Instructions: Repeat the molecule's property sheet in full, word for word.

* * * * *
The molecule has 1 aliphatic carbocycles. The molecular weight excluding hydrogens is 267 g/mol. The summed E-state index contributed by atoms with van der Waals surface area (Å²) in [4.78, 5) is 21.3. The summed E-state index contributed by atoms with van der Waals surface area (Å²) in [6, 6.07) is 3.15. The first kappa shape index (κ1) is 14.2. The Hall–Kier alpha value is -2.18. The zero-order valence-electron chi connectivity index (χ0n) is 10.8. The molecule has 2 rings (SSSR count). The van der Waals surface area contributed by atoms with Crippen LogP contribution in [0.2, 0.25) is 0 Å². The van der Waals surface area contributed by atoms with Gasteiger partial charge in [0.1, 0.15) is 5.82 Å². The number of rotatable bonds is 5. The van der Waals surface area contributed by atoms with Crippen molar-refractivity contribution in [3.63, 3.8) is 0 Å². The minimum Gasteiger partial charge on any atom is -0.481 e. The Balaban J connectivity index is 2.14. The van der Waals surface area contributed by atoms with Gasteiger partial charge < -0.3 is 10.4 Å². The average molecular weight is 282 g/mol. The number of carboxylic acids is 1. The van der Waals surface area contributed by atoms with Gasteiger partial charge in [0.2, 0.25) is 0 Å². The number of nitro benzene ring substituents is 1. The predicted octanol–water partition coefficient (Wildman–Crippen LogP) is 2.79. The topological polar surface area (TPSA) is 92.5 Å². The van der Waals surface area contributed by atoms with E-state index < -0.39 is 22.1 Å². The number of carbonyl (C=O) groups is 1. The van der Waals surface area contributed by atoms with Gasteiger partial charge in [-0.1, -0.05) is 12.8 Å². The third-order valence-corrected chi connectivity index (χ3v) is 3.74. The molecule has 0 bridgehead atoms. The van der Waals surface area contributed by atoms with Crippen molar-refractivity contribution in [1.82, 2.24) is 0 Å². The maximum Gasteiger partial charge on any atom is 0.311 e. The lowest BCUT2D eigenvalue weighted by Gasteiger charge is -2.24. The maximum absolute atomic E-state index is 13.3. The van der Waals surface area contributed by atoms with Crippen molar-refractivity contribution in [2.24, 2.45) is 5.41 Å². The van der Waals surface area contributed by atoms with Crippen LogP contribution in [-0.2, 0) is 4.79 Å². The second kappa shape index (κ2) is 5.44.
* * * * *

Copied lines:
The molecule has 1 aliphatic carbocycles. The molecular weight excluding hydrogens is 267 g/mol. The summed E-state index contributed by atoms with van der Waals surface area (Å²) in [4.78, 5) is 21.3. The summed E-state index contributed by atoms with van der Waals surface area (Å²) in [6, 6.07) is 3.15. The first kappa shape index (κ1) is 14.2. The Hall–Kier alpha value is -2.18. The zero-order valence-electron chi connectivity index (χ0n) is 10.8. The molecule has 2 rings (SSSR count). The van der Waals surface area contributed by atoms with Crippen LogP contribution in [0.2, 0.25) is 0 Å². The van der Waals surface area contributed by atoms with Gasteiger partial charge in [0.1, 0.15) is 5.82 Å². The number of rotatable bonds is 5. The van der Waals surface area contributed by atoms with Crippen molar-refractivity contribution in [3.63, 3.8) is 0 Å². The minimum Gasteiger partial charge on any atom is -0.481 e. The Balaban J connectivity index is 2.14. The van der Waals surface area contributed by atoms with Gasteiger partial charge < -0.3 is 10.4 Å². The average molecular weight is 282 g/mol. The number of carboxylic acids is 1. The van der Waals surface area contributed by atoms with Gasteiger partial charge in [0.2, 0.25) is 0 Å². The number of nitro benzene ring substituents is 1. The predicted octanol–water partition coefficient (Wildman–Crippen LogP) is 2.79. The topological polar surface area (TPSA) is 92.5 Å². The van der Waals surface area contributed by atoms with E-state index < -0.39 is 22.1 Å². The number of carbonyl (C=O) groups is 1. The van der Waals surface area contributed by atoms with Gasteiger partial charge in [-0.1, -0.05) is 12.8 Å². The third-order valence-corrected chi connectivity index (χ3v) is 3.74. The molecule has 0 bridgehead atoms. The van der Waals surface area contributed by atoms with Crippen molar-refractivity contribution in [1.82, 2.24) is 0 Å². The maximum Gasteiger partial charge on any atom is 0.311 e. The lowest BCUT2D eigenvalue weighted by Gasteiger charge is -2.24. The maximum absolute atomic E-state index is 13.3. The van der Waals surface area contributed by atoms with Crippen molar-refractivity contribution in [2.24, 2.45) is 5.41 Å². The van der Waals surface area contributed by atoms with Crippen LogP contribution in [-0.2, 0) is 4.79 Å². The second kappa shape index (κ2) is 5.44.